‘Sports instructors could clean libraries’, warns Unite

‘Sports instructors could clean libraries’, warns Unite

26 April 2013

Sport instructors could be asked to clean the libraries in Greenwich, London, as privatisation of local government services gathers pace, Unite, the country’s largest union, has warned.

In a ‘smoke-and-mirrors’ move, Greenwich council is outsourcing the services provided by its building cleaners who now face working on the minimum wage, while its own employees have their pay and conditions protected.

Unite regional officer Onay Kasab said: “What is happening is the council, which proclaims its commitment to the London ‘living wage’, is hiving off these services to its social enterprise partner, which, in turn, plans to bring in its own cleaners on the minimum wage of £6.19.

“One scenario we think could happen is that you could have highly qualified sports instructors being asked to clean the borough’s 12 libraries and its mobile library. This could happen particularly where the library and leisure centre are attached, such as at Eltham.”

Unite is due to meet the council on 7 May to discuss the ramifications of the dispute which stems from the council’s controversial move in April 2012 to put its social enterprise partner Greenwich Leisure Limited (GLL) in charge of the borough’s leisure centres and libraries. 

It is understood that GLL will no longer use GSPLus - another company set up by the council - to provide its cleaning services. Instead it will bring in its own cleaners and pay them the minimum wage, significantly less than the current rate paid to cleaners.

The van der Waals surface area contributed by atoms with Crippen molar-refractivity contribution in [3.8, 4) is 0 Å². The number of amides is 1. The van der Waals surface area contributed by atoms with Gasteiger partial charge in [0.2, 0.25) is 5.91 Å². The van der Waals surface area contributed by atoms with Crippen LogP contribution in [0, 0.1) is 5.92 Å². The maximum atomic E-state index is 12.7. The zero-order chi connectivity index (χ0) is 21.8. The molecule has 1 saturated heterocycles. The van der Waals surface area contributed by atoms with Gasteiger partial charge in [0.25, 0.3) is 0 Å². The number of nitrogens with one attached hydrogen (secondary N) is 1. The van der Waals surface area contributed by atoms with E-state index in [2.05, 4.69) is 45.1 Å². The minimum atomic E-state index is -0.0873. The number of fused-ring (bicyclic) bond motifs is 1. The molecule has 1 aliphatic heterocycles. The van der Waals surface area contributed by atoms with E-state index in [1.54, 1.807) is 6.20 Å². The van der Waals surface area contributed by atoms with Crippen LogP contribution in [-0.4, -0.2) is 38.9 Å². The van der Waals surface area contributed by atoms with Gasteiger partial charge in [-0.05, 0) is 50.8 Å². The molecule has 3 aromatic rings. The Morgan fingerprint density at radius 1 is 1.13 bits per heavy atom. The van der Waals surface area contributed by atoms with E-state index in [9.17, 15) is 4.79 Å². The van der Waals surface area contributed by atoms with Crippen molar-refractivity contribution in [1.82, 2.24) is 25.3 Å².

The current cleaners are being told by GSPLus that their hours are to be cut because GLL does not want them - and GSPlus do not have hours elsewhere to offer them.
Onay Kasab added: “At the time that the council handed the library services over to GLL, the specification document stated clearly that all staff on the contract would be paid the London ‘living wage’ of £8.55-a-hour.

“However - a year on - it clearly has no problem with companies, running council services, who pay lower rates.
"This shows the reality of handing over public services to a so-called social enterprise. By a slight of hand, which GLL hoped nobody would notice, cleaning staff will lose their jobs cleaning libraries and will be replaced by staff on lower pay.

“GLL should be ashamed of itself.  If the elected councillors are also aware of this ‘smoke and mirrors’ manoeuvre, they, too, should share this shame.

“If the council hands services over to companies which avoid the London ‘living wage’ in this way, the commitment is like a devalued currency - and becomes a bit shabby."

For further information please contact Onay Kasab on 07771818637 and/or Unite senior communications officer Shaun Noble on 07768 693940 

  • Unite is Britain and Ireland’s largest trade union with 1.5 million members working across all sectors of the economy. The general secretary is Len McCluskey.